Sloane Menkes is no stranger to crises.
The former U.S. Air Force first lieutenant and current global crisis center leader for PricewaterhouseCoopers helps clients deal with situations that disrupt business as usual, advising them on how to identify and gather the resources and knowledge necessary to respond.
Menkes recently spent some time in Nepal helping to rebuild homes destroyed in a pair of 7.3 and 7.8 magnitude earthquakes in 2015 that killed more than 8,000 people and left another half a million families without homes. During her time in Nepal this past April, Menkes witnessed the resiliency of the local population as she assisted in the rebuilding effort.
“Crises can have many definitions and come in many different forms,” she tells Fast Company.
Here are a few lessons her experience in Nepal taught her about managing any business crises.
Menkes explains that during a crisis everyone wants to contribute something to the relief effort, but without clearly defined roles those resources will overlap or otherwise not be used to their fullest extent.
“When clients are in crisis everyone wants to pile on and solve the problem,” Menkes says. “I try and help clients understand the importance of the roles that they play in a crisis,” she explains, “and disentangle those roles so people can make decisions and weed out misinformation and have respect for what each person can contribute.”
For example, Menkes said that many of the villages in Nepal had elected a project manager, who was responsible for checking the quality of each home as it was being built. A village elder prioritized whose homes were to be built first.
“I think back to how the local villagers managed and prioritized who would get the homes, and then in a crisis how you’re prioritizing and managing different people’s activities, I see that inspiring what I do for my clients,” she says.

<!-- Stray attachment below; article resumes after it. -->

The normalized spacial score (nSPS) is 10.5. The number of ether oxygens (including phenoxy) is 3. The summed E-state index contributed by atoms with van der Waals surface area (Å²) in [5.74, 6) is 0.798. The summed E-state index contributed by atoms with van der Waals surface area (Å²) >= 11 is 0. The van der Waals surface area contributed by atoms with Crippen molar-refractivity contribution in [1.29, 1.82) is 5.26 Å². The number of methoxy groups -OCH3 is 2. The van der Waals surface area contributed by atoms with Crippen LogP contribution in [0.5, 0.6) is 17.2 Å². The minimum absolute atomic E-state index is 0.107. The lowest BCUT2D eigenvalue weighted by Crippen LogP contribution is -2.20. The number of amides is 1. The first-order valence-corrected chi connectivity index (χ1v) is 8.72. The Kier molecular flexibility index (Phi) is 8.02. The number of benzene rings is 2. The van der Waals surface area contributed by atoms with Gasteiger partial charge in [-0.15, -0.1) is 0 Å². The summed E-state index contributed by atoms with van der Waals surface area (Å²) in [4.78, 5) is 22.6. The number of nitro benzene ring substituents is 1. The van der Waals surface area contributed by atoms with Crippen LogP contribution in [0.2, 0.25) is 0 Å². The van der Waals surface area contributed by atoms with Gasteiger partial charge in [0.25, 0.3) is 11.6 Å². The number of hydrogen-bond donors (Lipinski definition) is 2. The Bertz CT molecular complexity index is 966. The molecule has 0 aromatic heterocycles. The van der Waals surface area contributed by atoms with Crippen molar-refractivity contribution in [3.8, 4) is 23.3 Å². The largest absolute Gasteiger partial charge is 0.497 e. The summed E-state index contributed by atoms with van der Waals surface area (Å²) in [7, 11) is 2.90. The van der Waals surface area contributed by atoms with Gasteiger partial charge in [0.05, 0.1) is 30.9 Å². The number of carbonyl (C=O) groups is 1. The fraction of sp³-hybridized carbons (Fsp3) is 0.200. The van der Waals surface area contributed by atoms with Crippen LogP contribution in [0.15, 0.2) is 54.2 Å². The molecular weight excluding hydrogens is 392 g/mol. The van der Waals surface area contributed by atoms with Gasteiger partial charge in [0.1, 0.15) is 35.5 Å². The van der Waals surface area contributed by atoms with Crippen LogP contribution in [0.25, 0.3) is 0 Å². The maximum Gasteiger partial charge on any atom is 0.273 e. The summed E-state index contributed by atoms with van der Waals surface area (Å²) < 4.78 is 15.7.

When the Nepalese began rebuilding following the earthquakes of April 27 and May 12, 2015, they used the resources that were most readily available. Since that time, over 2,750 homes have been built using bamboo, a small amount of aluminum sheeting, and 18 buckets of mud.
“18 buckets of mud changed these people’s lives,” she said. “That was one of the key things that I took away and use in my professional life,” says Menkes. Getting clients to understand that sometimes they already have resources available to make things happen doesn’t have to be a challenge, she says. “You may not have to look too far, if you’re creative, to find those resources,” Menkes asserts.
When a crisis hits, you don’t want to be caught unprepared, without any predefined roles, or considerations of how to move forward, says Menkes. She advises organizations to prepare a crises management plan that identifies all of the resources they have readily available, as well as where to find those that aren’t.
“Do they know who they will rely on should a crisis hit?” she asks. “Sometimes that’s the resources and talent they have in-house, and sometimes they need to look beyond,” Menkes says. “Crises simulations (tabletop exercises that simulate a crisis) allow the client to exercise their response plan, but also helps clients see the importance of respecting those roles the same way I saw that happening in the villages.”
In spite of having those plans readily available, however, Menkes warns that a crisis, by its very nature, will require some on-the-fly adjustments.
For example, Menkes explains that the bamboo and mud homes that were being built in Nepal had to be adjusted in some of the 14 hardest-hit districts to respond to their unique climates.
“The villagers modified the design without having to modify the materials in a large way,” she says, explaining that the villagers had to use the equivalent of a sealant to strengthen the bamboo in certain districts. “Your best-laid plans may not survive reality,” she admits. “You have to rely on your plans,” Menkes adds, “but be ready to modify them so that in the midst of a crisis you’re still able to respond and recover.”
Though there were many lessons Menkes brought back from Nepal, what stuck out to her the most was the resilience and perseverance demonstrated by the villagers as they adjusted to life following the disaster.
Though buildings, homes, and monuments lay in ruins, Menkes says that the local population learned to adjust, and carried on living their lives among the rubble.
Menkes says that she’ll never forget the pride and spirit of the Nepalese she encountered when she arrived. “When clients encounter crises, they have to get back to business as usual or get back to the new normal that exists on the other side,” she observes. “It’s kind of like living among the rubble of what has happened, and figuring out a way to survive and thrive.”